Dopamine, the kidney, and hypertension.
ABSTRACT There is increasing evidence that the intrarenal dopaminergic system plays an important role in the regulation of blood pressure, and defects in dopamine signaling appear to be involved in the development of hypertension. Recent experimental models have definitively demonstrated that abnormalities in intrarenal dopamine production or receptor signaling can predispose to salt-sensitive hypertension and a dysregulated renin-angiotensin system. In addition, studies in both experimental animal models and in humans with salt-sensitive hypertension implicate abnormalities in dopamine receptor regulation due to receptor desensitization resulting from increased G-protein receptor kinase 4 (GRK4) activity. Functional polymorphisms that predispose to increased basal GRK4 activity both decrease dopamine receptor activity and increase angiotensin II type 1 (AT1) receptor activity and are associated with essential hypertension in a number of different human cohorts.
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ABSTRACT: Exogenous dopamine inhibits insulin secretion from pancreatic β-cells, but the lack of dopaminergic neurons in pancreatic islets has led to controversy regarding the importance of this effect. Recent data, however, suggest a plausible physiologic role for dopamine in the regulation of insulin secretion. We review the literature underlying our current understanding of dopaminergic signaling that can down-regulate glucose-stimulated insulin secretion from pancreatic islets. In this negative feedback loop, dopamine is synthesized in the β-cells from circulating l-dopa, serves as an autocrine signal that is cosecreted with insulin, and causes a tonic inhibition on glucose-stimulated insulin secretion. On the whole animal scale, l-dopa is produced by cells in the gastrointestinal tract, and its concentration in the blood plasma increases following a mixed meal. By reviewing the outcome of certain types of bariatric surgery that result in rapid amelioration of glucose tolerance, we hypothesize that dopamine serves as an "antiincretin" signal that counterbalances the stimulatory effect of glucagons-like peptide 1.Molecular Endocrinology 06/2013; · 4.75 Impact Factor
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ABSTRACT: Background: hRenalase may degrade catecholamines and regulate sympathetic tone and blood pressure (BP). The aim of the study was to assess dopamine (DA), norepinephrine (NE), and renalase in 75 hemodialysis (HD) and 26 peritoneal dialysis (PD) patients and their correlations with heart rate (HR), BP, a type of hypotensive therapy, and residual renal function. Methods: Renalase, DA, NE were studied using commercially available assays. Results: Renalase and NE were higher and DA was lower in dialyzed groups comparing to healthy volunteers. Hemodialysis patients had lower NE and higher renalase level. Norepinephrine was higher in anuric patients in HD group. Renalase correlated with dialysis vintage and inversely with residual diuresis. Dopamine correlated with residual diuresis in the whole study cohort, with HR in PD patients, with renalase in HD patients. Norepinephrine correlated with aortic diameter in PD patients. Norepinephrine was significantly higher in patients with coronary artery disease (CAD) in HD group. Hemodialysis population with CAD had lower NE and higher DA and renalase level than their PD counterparts. In the follow up, 27% of HD group died. Cardiac death was diagnosed in 17% and there was higher renalase level than in noncardiac death. Conclusions: Elevated level of circulating renalase in dialysis patients is rather related to kidney function and the sympathetic nervous system hyperactivity found in this population. The real excess of renalase in the pathogenesis of cardiovascular disorders in patients with chronic kidney disease still remains to be proven. If confirmed, it may give a new way for pathophysiological therapy.Renal Failure 03/2013; · 0.94 Impact Factor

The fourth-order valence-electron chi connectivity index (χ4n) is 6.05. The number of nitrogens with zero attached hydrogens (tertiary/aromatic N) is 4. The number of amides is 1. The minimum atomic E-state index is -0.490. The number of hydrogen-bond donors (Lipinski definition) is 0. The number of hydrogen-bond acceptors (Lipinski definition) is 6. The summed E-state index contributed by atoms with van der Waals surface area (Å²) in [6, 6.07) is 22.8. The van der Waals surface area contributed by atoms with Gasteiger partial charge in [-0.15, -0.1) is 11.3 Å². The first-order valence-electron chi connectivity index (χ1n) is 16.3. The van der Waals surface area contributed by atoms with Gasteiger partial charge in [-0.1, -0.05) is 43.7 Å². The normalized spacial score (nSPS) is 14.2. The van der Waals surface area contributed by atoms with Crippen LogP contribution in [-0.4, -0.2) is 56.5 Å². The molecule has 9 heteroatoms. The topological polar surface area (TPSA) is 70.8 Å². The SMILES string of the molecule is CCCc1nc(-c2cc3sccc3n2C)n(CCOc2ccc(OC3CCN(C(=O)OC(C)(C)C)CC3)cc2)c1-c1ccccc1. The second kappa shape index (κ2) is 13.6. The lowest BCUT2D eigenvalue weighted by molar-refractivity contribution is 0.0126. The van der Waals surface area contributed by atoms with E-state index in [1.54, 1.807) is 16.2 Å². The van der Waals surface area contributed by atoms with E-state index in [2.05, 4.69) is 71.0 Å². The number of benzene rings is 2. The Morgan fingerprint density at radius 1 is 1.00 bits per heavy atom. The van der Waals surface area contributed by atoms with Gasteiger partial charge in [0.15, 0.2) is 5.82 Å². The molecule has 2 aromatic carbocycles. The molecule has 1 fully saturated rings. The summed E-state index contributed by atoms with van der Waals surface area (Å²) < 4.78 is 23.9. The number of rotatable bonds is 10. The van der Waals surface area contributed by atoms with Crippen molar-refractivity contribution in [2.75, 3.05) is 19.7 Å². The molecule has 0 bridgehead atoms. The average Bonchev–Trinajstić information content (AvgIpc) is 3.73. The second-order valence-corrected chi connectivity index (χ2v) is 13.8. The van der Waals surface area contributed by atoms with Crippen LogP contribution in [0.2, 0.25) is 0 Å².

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ABSTRACT: Vascular smooth muscle cells (VSMCs) proliferation and migration, which are central in the development of vascular diseases, are regulated by numerous hormones and humoral factors. Activation of the insulin receptor stimulates VSMCs proliferation while dopamine receptors, via D1 and D3 receptors, inhibit the stimulatory effects of norepinephrine on VSMCs proliferation. We hypothesize that activation of the D4 dopamine receptor may also inhibit the proliferation and migration of VSMCs, therefore, inhibit atherosclerosis. Our current study found that insulin increased the proliferation and migration of A10 cells, an effect that was reduced in the presence of a D4 receptor agonist, PD168077. The negative effect of the D4 receptor on insulin's action may be via decreasing insulin receptor expression, because activation of the D4 receptor inhibited insulin receptor protein and mRNA expressions, indicating that the regulation occured at the transcriptional or post-transcriptional levels. To determine whether or not the inhibition of D4 receptor on insulin-mediated proliferation and migration of VSMCs has physiological significance, hyper-insulinemic Sprague-Dawley rats with balloon-injured carotid artery were treated with a D4 agonist, PD168077, (6 mg/kg/d) for 14 days. We found that PD168077 significantly inhibited neointimal formation by inhibition of VSMC proliferation. This study suggests that activation of the D4 receptor suppresses the proliferation and migration of VSMCs, therefore, inhibit atherosclerosis. The D4 receptor may be a potential therapeutic target to reduce the effects of insulin on artery remodeling.Cardiovascular Diabetology 06/2014; 13(1):97. · 4.21 Impact Factor